Check this out.
The president of the Federal Reserve bank of Richmond, Jeffrey Lacker, is not happy with the government backed guarantees granted to the Too Big To Fail banks. And he's not just talking about the seemingly endless bailouts that have come in the form of trillion dollar money dumps from the Fed's Quantitative Easing (QE) programs. He's concerned about the multi-trillion dollar financial guarantees that will kick in when the next financial meltdown occurs.
The best part of Lacker's concerns over the guarantees is that he's speaking very publicly about it. Zero Hedge provides a synopsis. See if you can spot the problem area ...
In its 2013 estimate, using 2011 data, the Richmond Fed found that there were $44.5 trillion in total liabilities in the financial system, such as bank deposits and bonds. Of them, $10.6 trillion (23.8%) carried explicit guarantees, such as FDIC deposit insurance. And a stunning $14.83 trillion (33.4%) carried implicit guarantees [my bold; OK, so I'm helping]. Unlike FDIC insurance, these guarantees are issued for free to the beneficiary, and when they come due during a bailout, all Americans are forced to pay, through either government or Fed action, to protect the wealth of the creditors. These implicit guarantees in 2011 amounted to 97% of GDP!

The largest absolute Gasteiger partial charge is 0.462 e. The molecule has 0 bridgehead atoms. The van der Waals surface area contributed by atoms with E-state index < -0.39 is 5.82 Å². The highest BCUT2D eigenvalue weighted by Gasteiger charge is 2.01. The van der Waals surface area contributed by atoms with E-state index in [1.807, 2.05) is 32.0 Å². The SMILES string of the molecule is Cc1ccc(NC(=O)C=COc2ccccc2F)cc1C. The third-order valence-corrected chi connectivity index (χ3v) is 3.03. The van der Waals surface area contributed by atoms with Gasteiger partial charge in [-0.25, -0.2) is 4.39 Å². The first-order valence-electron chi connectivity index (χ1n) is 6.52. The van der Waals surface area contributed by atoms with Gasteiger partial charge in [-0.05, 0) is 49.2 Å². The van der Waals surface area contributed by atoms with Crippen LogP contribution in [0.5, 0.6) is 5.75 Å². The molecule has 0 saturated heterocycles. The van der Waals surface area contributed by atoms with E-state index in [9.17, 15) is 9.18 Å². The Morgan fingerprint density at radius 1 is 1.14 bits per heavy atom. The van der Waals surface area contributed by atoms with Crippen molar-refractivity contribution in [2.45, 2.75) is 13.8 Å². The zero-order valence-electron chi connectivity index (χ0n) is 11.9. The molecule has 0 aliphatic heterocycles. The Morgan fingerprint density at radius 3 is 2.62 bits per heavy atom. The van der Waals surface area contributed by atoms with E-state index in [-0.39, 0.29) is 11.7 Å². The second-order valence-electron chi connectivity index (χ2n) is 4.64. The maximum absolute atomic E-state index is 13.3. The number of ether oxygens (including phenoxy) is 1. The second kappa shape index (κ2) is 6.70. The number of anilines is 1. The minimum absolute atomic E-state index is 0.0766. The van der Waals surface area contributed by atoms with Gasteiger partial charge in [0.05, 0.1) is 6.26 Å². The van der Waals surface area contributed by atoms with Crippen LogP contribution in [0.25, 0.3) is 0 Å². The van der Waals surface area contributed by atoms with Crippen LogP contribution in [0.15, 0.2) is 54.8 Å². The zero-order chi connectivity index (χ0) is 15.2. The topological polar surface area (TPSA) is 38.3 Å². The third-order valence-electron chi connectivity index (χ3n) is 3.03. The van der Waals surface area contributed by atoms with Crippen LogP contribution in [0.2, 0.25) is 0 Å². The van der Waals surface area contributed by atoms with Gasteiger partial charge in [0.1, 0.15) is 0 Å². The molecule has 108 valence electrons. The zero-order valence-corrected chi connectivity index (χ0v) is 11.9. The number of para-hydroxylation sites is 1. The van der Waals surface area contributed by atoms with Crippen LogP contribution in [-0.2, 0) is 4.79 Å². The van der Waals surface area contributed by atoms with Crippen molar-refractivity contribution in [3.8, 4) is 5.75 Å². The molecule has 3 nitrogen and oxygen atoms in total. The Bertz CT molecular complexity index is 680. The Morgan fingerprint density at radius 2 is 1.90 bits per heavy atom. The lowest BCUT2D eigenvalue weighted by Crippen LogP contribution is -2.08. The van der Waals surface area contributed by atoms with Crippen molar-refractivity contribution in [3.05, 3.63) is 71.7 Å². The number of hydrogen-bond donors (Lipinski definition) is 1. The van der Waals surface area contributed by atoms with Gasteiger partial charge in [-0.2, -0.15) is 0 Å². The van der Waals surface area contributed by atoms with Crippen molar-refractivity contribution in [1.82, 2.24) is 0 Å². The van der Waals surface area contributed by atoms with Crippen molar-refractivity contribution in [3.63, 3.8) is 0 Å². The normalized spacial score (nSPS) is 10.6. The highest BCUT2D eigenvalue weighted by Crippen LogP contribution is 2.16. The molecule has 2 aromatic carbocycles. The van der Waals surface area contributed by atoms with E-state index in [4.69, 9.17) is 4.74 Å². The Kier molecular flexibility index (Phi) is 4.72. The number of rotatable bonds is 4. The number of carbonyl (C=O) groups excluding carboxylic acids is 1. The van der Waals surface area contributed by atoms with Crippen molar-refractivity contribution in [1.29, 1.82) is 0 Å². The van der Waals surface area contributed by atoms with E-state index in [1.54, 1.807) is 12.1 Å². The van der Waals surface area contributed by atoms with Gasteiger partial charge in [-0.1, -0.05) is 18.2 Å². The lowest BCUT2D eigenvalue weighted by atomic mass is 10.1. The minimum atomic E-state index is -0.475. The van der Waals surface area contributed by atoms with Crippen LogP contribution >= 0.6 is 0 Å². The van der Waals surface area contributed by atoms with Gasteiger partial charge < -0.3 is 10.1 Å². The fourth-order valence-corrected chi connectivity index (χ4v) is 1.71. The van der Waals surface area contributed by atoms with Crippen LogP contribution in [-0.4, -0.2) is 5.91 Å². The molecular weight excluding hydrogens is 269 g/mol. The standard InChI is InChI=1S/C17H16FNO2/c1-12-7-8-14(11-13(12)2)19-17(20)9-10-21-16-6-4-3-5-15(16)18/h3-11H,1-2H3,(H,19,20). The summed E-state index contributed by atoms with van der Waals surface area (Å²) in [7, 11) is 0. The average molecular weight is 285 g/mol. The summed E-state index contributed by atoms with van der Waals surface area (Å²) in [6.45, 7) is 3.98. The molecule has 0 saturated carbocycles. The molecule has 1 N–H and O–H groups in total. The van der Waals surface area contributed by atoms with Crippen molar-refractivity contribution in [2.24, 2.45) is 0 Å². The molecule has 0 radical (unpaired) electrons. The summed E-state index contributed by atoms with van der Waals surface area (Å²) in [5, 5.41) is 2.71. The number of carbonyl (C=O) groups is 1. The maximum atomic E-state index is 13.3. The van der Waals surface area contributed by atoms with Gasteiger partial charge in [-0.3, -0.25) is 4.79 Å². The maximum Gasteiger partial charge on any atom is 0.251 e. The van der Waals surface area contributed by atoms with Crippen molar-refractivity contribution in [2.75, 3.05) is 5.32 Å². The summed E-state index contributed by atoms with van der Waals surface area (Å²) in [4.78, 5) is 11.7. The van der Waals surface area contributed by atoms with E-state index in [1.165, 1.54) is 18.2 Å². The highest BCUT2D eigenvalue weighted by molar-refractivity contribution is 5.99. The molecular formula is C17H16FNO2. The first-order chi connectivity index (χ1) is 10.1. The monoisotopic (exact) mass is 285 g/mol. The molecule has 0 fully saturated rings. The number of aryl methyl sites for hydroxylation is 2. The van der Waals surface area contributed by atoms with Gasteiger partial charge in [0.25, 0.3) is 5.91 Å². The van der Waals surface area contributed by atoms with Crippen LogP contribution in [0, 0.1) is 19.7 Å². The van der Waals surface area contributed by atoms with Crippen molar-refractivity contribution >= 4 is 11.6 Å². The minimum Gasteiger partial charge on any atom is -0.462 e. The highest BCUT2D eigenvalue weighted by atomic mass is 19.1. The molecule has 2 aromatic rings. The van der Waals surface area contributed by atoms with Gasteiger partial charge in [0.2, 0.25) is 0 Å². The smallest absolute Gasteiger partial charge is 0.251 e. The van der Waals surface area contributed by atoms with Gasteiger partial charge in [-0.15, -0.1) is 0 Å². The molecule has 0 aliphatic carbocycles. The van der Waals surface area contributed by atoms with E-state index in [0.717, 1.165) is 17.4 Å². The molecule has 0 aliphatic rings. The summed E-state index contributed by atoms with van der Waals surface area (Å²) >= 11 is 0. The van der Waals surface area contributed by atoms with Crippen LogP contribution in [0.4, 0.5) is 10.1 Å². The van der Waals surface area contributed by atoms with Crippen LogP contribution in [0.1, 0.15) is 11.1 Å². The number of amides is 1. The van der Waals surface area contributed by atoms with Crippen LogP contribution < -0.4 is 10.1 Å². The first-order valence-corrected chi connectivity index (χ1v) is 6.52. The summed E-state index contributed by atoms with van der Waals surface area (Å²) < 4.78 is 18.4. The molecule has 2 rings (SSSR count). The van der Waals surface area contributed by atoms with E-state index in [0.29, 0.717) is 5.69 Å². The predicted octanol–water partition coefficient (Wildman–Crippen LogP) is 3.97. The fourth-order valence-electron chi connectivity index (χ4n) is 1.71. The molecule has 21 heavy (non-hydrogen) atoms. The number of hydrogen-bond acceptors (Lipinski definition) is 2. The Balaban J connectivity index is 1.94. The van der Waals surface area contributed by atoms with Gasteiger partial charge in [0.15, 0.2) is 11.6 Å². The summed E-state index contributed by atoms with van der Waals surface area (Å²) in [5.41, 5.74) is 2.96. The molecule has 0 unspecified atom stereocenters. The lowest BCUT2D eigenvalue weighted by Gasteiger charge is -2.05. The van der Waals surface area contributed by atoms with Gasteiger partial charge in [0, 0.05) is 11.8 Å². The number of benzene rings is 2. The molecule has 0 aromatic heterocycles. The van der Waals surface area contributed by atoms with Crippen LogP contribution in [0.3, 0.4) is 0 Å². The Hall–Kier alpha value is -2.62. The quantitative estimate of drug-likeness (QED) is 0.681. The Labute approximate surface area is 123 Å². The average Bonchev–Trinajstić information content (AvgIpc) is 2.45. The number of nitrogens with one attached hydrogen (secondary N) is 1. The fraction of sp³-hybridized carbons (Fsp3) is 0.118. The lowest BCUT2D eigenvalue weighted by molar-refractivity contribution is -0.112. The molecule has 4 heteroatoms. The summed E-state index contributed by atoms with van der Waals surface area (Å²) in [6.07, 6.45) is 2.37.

You read that right. The more than $4 trillion in bailout cash that the government has already handed over to Wall Street and the banks (which you and I backstopped) wasn't enough. We're now on the hook for more than $14 trillion should (when) Wall Streets biggest financial institutions and the banks collapse our economic system.
Let's call it "QE Eternity" because, at the end of the day, the more than $14 trillion in Fed guarantees is Wall Street's insurance program for their next rainy day. And best of all, Wall Street doesn't have to pay a dime for the insurance program. You and I just get stuck with the tab when the market collapses.
So, yeah, Wall Street's on-going market bets have sucked the U.S. economy and the U.S. taxpayer into their Black Hole of market stupidity, again. Only this time there won't be any real debate about the bailout program. It's already guaranteed.
If there is any silver lining here it's the fact that Jeffrey Lacker is talking about the nonsense.
You can read Jeffrey Lacker's comments on the issue here. Or you can read Zero Hedges review of his comments here.